Indigenous Research Methods
Below are a selection of resources to help you consider Indigenous perspectives and incorporate Indigenous scholars within your research. Not all of these scholars are in agreement - which is to be expected! Indigenous people are not monolithic, and encompass a variety of perspectives and experiences.
Citing Indigenous Knowledge
In traditional Western citation systems, written knowledge is positioned as valid, and other knowledge transmissions such as oral history or storytelling are considered unreliable, despite being used for centuries by Indigenous cultures around the globe. Increasingly, Indigenous scholars are creating new frameworks that acknowledge the validity of ancestral knowledge, and the relationships between peoples and lands. Below are some resources that can help you rethink power dynamics around Indigenous peoples and research. Regardless of what citation style you use, remember that citations can be a form of kinship and respect, and it is vital to acknowledge where your information came from, and whose work contributed to it.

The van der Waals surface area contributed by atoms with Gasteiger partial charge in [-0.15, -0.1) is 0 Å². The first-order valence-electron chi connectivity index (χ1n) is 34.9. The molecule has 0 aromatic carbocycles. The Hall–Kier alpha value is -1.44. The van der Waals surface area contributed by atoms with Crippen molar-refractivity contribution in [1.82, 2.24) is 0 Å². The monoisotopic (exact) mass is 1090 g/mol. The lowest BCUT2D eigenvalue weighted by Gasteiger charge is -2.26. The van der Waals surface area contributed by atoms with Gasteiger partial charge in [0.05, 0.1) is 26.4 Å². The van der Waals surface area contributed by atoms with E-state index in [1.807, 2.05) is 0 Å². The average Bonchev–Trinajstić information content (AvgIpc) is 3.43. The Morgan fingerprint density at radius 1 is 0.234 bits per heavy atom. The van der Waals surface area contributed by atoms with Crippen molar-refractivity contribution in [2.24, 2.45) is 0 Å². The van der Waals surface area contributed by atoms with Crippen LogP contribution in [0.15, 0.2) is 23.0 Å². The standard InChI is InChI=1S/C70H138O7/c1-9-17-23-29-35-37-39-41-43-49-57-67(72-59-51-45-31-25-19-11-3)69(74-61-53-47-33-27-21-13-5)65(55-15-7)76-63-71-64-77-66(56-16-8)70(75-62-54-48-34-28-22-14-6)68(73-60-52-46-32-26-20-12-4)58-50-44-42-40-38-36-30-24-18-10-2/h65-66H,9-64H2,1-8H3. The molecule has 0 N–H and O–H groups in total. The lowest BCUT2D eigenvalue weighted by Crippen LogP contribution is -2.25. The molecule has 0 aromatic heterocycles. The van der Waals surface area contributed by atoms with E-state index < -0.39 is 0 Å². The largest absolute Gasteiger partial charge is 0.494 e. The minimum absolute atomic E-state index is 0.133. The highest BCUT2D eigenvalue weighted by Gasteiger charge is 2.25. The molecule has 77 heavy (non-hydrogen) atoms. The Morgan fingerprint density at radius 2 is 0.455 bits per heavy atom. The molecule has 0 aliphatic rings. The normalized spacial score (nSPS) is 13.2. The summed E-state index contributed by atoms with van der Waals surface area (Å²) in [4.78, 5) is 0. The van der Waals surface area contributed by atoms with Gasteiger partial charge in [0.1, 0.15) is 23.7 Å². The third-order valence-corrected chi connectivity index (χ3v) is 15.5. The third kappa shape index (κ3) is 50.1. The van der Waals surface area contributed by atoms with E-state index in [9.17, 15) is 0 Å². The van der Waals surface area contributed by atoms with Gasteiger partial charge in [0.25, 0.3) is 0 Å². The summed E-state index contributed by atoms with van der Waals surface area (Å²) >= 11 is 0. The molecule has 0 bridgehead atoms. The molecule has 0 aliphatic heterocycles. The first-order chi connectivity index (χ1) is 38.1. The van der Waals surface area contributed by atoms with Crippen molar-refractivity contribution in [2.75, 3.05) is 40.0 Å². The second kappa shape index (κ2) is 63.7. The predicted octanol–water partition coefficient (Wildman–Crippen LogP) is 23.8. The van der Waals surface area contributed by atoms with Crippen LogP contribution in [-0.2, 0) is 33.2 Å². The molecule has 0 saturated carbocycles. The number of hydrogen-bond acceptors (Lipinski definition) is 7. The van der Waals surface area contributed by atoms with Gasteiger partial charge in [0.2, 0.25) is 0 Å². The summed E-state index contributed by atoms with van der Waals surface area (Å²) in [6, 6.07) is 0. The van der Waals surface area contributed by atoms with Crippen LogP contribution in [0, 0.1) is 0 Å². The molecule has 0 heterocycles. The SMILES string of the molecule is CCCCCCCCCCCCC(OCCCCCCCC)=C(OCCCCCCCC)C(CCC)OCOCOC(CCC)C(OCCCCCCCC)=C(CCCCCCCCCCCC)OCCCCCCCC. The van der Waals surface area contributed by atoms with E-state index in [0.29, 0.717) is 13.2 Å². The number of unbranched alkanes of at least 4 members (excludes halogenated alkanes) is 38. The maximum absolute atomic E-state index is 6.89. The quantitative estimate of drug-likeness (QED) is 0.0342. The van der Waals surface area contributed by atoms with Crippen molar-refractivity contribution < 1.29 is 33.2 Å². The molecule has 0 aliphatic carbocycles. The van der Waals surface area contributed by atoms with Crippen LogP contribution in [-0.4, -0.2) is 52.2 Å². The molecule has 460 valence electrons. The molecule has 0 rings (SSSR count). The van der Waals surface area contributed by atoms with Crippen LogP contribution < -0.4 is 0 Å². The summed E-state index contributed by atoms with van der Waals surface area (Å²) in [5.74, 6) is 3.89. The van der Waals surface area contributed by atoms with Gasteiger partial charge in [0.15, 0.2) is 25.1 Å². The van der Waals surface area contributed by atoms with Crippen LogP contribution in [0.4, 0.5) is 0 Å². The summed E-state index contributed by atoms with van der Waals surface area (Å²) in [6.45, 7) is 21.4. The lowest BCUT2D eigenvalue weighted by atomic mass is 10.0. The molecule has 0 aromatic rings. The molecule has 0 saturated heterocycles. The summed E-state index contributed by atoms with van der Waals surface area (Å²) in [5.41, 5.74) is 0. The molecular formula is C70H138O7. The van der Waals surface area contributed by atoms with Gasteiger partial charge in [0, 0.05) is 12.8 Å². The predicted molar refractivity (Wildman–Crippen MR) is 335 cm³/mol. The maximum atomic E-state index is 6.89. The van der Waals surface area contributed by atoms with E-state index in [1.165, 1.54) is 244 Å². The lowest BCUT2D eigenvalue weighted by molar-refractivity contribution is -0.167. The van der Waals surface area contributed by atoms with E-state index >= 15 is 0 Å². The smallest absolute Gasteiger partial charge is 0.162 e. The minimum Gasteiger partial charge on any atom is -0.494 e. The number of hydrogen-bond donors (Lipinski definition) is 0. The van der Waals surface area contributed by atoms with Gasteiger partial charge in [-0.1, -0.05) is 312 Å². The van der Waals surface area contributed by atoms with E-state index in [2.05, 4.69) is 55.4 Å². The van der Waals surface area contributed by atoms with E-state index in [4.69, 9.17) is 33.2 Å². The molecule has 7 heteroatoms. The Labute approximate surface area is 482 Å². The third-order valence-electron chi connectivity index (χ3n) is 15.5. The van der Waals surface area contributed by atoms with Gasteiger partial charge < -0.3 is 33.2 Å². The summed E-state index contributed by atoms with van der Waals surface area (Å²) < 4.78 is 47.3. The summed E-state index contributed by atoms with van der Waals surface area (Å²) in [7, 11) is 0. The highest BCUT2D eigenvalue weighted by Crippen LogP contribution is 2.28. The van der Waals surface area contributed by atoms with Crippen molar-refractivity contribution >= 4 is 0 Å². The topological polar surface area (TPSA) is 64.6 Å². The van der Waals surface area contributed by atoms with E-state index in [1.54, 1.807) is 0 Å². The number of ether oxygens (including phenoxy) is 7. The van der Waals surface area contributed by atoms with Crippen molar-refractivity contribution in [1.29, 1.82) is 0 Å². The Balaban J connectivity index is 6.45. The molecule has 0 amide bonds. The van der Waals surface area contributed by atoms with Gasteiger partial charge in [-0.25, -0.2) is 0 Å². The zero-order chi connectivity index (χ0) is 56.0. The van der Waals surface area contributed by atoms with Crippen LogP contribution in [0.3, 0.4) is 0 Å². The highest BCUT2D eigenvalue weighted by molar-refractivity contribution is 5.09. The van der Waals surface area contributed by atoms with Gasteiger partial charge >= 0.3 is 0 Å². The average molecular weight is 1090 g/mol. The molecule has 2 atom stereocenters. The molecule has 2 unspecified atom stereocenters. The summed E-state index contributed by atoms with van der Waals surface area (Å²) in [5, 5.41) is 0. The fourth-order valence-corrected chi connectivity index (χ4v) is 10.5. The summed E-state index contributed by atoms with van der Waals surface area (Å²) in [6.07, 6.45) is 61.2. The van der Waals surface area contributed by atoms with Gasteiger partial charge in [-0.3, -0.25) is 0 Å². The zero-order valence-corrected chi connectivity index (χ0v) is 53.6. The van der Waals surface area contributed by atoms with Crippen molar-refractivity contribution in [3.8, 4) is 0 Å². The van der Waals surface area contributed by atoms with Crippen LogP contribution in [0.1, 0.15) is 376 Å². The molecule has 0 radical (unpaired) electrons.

- Indigenous Citation Styles
- Lorisia MacLeod (James Cree Nation) adapted APA and MLA styles to cite oral teachings from Elders and Knowledge Keepers:
- APA 7 still recommends that oral histories and Elders are cited as "personal communication" (Section 8.9 of the Publication Manual)
- Indigenous Material Reference Guide — Harvard University of Technology Sydney (UTS)
- Indigenous Referencing Prototype — Nathan Sentance (Wiradjuri)
Below is a selection of books in our collection which demonstrate Indigenous approaches to research, including relationality, experiential learning, and data sovereignty.
Indigenous Academic Journals
Below are a selection of academic journals which centre and publish Indigenous scholars, storytellers, and perspectives.